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Why Engineers Make Good Business Leaders

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Would it surprise you to learn that in 2014, 33% of S&P (Standard & Poor's) 500 CEOs have their undergraduate degree in engineering? From an outside perspective, engineering and business sound like two very distinct specializations, but when one looks closer the overlaps become more obvious. Both engineers and business leaders want to create something efficient, both have an eye for creative, innovative solutions; yet they are both rooted in the realm of the possible. Although the day-to-day work of an engineer is very different to most business professionals, the skills and knowledge obtained from studying engineering transfer to business careers remarkably well. These skills include:

1.  Effective project planning, time management and problem solving

Over the course of their education, trainee engineers tackle a variety of projects. Each has a strict deadline, encourages finding an innovative, efficient solution and needs to be approached in a well-structured fashion. Those who can succeed in this area will find their skills translate very well to workplace best practices.

2.  A keen attention to detail

Engineering is said by some to be “applied mathematics”, and engineers need to sweat the small stuff! With the vast sums of money at stake in the world of business, firms want employees who can work with both the “big picture” and appreciate the finer details of their operations.

3.  Good teamwork and communication

While different people will be more or less charismatic than others, aspiring engineers have to work with groups of fellow students on team projects. Even if an individual engineer might not be an inspiring speaker, s/he will almost certainly be able to communicate well within a team – an invaluable trait when in a management position.

4.  Strong numeracy, and experience in data processing

We’ve already mentioned the link between engineering and mathematics – they are very closely linked. While you don’t need to be a mathematical genius to succeed in business, it certainly helps.  Whether you’re in negotiations, writing a business plan or just trying to make sense of data, knowing your way around numbers is a huge asset.

5.  A high level of computer skills and technical knowledge

All businesses need to keep up with modern technology to thrive. Engineers also need their fingers on the pulse; many have a working knowledge of programming, as well as an understanding of the uses and limitations of the technology of the day.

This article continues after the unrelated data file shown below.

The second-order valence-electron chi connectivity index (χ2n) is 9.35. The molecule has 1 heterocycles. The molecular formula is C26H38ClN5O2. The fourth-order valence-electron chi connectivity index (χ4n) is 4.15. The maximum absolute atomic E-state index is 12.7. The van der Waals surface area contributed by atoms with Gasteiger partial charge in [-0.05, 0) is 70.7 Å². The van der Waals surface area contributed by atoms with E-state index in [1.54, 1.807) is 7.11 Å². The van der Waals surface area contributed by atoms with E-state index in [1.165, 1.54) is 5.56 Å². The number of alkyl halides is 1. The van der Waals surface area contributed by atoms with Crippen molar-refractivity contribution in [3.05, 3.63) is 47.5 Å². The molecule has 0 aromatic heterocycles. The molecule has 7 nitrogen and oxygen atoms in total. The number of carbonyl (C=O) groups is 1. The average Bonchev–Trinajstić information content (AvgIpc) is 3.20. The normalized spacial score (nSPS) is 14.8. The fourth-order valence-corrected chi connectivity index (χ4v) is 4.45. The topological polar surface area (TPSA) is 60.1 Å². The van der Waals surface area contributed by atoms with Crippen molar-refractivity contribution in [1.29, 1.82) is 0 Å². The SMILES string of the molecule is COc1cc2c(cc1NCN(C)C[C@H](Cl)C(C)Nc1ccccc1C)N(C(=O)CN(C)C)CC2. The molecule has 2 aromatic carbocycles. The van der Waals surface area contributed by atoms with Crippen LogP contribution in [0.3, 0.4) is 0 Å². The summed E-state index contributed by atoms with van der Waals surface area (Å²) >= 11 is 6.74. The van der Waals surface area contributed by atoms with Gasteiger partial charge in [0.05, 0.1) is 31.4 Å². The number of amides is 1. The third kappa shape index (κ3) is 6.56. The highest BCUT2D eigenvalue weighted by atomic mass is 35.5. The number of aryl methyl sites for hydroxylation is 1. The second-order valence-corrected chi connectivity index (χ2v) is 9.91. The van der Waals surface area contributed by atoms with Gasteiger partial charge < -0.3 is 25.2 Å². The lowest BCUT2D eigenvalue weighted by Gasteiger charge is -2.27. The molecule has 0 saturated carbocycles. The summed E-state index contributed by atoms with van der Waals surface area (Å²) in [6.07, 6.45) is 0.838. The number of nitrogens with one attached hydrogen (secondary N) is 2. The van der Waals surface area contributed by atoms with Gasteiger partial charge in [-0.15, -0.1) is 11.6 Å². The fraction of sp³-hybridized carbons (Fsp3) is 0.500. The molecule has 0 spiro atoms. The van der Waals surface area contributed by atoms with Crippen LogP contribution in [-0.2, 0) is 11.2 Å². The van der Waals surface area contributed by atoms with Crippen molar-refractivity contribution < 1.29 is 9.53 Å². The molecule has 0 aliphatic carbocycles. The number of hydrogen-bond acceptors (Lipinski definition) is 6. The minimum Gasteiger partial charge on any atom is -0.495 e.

… But why do engineers become business professionals?

All these skills help account for the growing dominance of engineers among the world’s business leaders. But even with the benefits of transferable skills, why would engineers be tempted to move into such a different line of work than the one they trained for? While most engineers are paid well, successful business leaders are often paid significantly more. Not only this, but some simply prefer the working conditions offered by the business sector.

What additional skills do engineers need for business careers?

Relatively few business leaders who were formerly engineers say their move was an example of “natural career progression”. Some of the “soft skills” and operational knowledge essential to management are not sufficiently nurtured within engineering roles, so extra training may be required. Indeed, engineers and the skills they bring to the table are very welcome within business careers, but to truly advance within this new environment extra effort is required. If you’re considering a move into business, one of the best ways to demonstrate your commitment, enhance your CV and pick up the skills that will give you an edge is by studying a business-related higher education course.

If you would like to move into business from engineering (or indeed, any other background), why not visit QS Course Finder? We provide a user-friendly, up-to-date course directory for thousands of business courses across the world. Our European site, www.QSCourses.com, has information on over 11,000 courses across 10 countries, while our Australian site, www.QSCourses.com.au, lists over 11,000 courses in Australia. We have a dedicated Student Support Team who can help guide you through the application process, as well as answer any questions you might have, free of charge.

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Written by Ben Clayton

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